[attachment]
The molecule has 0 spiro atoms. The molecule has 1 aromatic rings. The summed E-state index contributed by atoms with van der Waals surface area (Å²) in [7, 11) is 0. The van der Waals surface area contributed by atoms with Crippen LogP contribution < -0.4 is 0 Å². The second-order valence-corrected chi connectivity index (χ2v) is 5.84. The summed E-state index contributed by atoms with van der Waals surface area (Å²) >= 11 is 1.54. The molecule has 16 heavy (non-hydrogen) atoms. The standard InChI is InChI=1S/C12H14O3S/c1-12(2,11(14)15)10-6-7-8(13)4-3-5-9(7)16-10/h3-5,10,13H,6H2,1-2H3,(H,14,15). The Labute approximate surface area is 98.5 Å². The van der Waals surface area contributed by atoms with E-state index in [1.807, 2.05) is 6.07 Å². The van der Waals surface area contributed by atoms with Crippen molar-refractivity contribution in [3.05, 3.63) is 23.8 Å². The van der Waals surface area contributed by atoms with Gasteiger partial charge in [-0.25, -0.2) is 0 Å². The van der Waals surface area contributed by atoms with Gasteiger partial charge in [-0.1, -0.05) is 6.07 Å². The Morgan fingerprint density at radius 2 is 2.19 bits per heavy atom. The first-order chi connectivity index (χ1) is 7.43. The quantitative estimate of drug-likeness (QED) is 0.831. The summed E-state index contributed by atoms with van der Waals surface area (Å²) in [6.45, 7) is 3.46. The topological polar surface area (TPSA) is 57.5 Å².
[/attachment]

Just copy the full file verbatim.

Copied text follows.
The molecule has 0 spiro atoms. The molecule has 1 aromatic rings. The summed E-state index contributed by atoms with van der Waals surface area (Å²) in [7, 11) is 0. The van der Waals surface area contributed by atoms with Crippen LogP contribution < -0.4 is 0 Å². The second-order valence-corrected chi connectivity index (χ2v) is 5.84. The summed E-state index contributed by atoms with van der Waals surface area (Å²) >= 11 is 1.54. The molecule has 16 heavy (non-hydrogen) atoms. The standard InChI is InChI=1S/C12H14O3S/c1-12(2,11(14)15)10-6-7-8(13)4-3-5-9(7)16-10/h3-5,10,13H,6H2,1-2H3,(H,14,15). The Labute approximate surface area is 98.5 Å². The van der Waals surface area contributed by atoms with E-state index in [1.807, 2.05) is 6.07 Å². The van der Waals surface area contributed by atoms with Crippen molar-refractivity contribution in [3.05, 3.63) is 23.8 Å². The van der Waals surface area contributed by atoms with Gasteiger partial charge in [-0.25, -0.2) is 0 Å². The van der Waals surface area contributed by atoms with Gasteiger partial charge in [-0.1, -0.05) is 6.07 Å². The Morgan fingerprint density at radius 2 is 2.19 bits per heavy atom. The first-order chi connectivity index (χ1) is 7.43. The quantitative estimate of drug-likeness (QED) is 0.831. The summed E-state index contributed by atoms with van der Waals surface area (Å²) in [6.45, 7) is 3.46. The topological polar surface area (TPSA) is 57.5 Å².